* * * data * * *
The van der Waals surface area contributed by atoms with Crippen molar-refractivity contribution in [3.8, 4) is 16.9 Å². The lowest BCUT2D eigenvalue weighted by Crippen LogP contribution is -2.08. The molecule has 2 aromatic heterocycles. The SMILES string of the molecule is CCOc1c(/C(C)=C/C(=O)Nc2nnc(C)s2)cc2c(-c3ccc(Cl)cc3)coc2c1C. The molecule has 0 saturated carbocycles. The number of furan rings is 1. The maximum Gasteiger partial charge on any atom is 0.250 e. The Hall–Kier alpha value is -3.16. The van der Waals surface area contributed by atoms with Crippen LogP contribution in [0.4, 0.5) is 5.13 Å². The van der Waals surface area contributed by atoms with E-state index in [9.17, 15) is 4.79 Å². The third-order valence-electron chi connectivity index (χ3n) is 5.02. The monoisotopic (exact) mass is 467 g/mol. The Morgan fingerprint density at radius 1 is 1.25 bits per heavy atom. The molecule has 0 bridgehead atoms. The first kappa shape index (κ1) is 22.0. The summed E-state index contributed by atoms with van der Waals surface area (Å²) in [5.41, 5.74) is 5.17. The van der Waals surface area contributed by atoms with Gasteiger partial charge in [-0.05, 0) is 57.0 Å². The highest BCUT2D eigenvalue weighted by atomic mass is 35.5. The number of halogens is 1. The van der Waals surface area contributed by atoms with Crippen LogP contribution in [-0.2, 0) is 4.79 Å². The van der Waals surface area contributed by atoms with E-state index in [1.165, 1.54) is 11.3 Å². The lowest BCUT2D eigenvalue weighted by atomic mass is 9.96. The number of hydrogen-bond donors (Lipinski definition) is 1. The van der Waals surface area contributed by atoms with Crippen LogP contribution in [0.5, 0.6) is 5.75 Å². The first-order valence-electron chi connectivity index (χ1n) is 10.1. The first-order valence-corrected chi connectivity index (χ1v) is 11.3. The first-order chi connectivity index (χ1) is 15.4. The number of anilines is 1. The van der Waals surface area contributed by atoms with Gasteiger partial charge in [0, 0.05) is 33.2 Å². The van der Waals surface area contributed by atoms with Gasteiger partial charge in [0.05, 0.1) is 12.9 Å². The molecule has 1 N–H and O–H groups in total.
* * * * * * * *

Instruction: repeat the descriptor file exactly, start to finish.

The van der Waals surface area contributed by atoms with Crippen molar-refractivity contribution in [3.8, 4) is 16.9 Å². The lowest BCUT2D eigenvalue weighted by Crippen LogP contribution is -2.08. The molecule has 2 aromatic heterocycles. The SMILES string of the molecule is CCOc1c(/C(C)=C/C(=O)Nc2nnc(C)s2)cc2c(-c3ccc(Cl)cc3)coc2c1C. The molecule has 0 saturated carbocycles. The number of furan rings is 1. The maximum Gasteiger partial charge on any atom is 0.250 e. The Hall–Kier alpha value is -3.16. The van der Waals surface area contributed by atoms with Crippen LogP contribution in [0.4, 0.5) is 5.13 Å². The van der Waals surface area contributed by atoms with E-state index in [9.17, 15) is 4.79 Å². The third-order valence-electron chi connectivity index (χ3n) is 5.02. The monoisotopic (exact) mass is 467 g/mol. The Morgan fingerprint density at radius 1 is 1.25 bits per heavy atom. The molecule has 0 bridgehead atoms. The first kappa shape index (κ1) is 22.0. The summed E-state index contributed by atoms with van der Waals surface area (Å²) in [5.41, 5.74) is 5.17. The van der Waals surface area contributed by atoms with Gasteiger partial charge in [-0.05, 0) is 57.0 Å². The highest BCUT2D eigenvalue weighted by atomic mass is 35.5. The number of halogens is 1. The van der Waals surface area contributed by atoms with Crippen LogP contribution in [-0.2, 0) is 4.79 Å². The van der Waals surface area contributed by atoms with E-state index in [1.165, 1.54) is 11.3 Å². The lowest BCUT2D eigenvalue weighted by atomic mass is 9.96. The number of hydrogen-bond donors (Lipinski definition) is 1. The van der Waals surface area contributed by atoms with Crippen LogP contribution in [0.5, 0.6) is 5.75 Å². The first-order valence-electron chi connectivity index (χ1n) is 10.1. The first-order valence-corrected chi connectivity index (χ1v) is 11.3. The first-order chi connectivity index (χ1) is 15.4. The number of anilines is 1. The van der Waals surface area contributed by atoms with Gasteiger partial charge in [0, 0.05) is 33.2 Å². The van der Waals surface area contributed by atoms with Gasteiger partial charge in [0.05, 0.1) is 12.9 Å². The molecule has 1 N–H and O–H groups in total.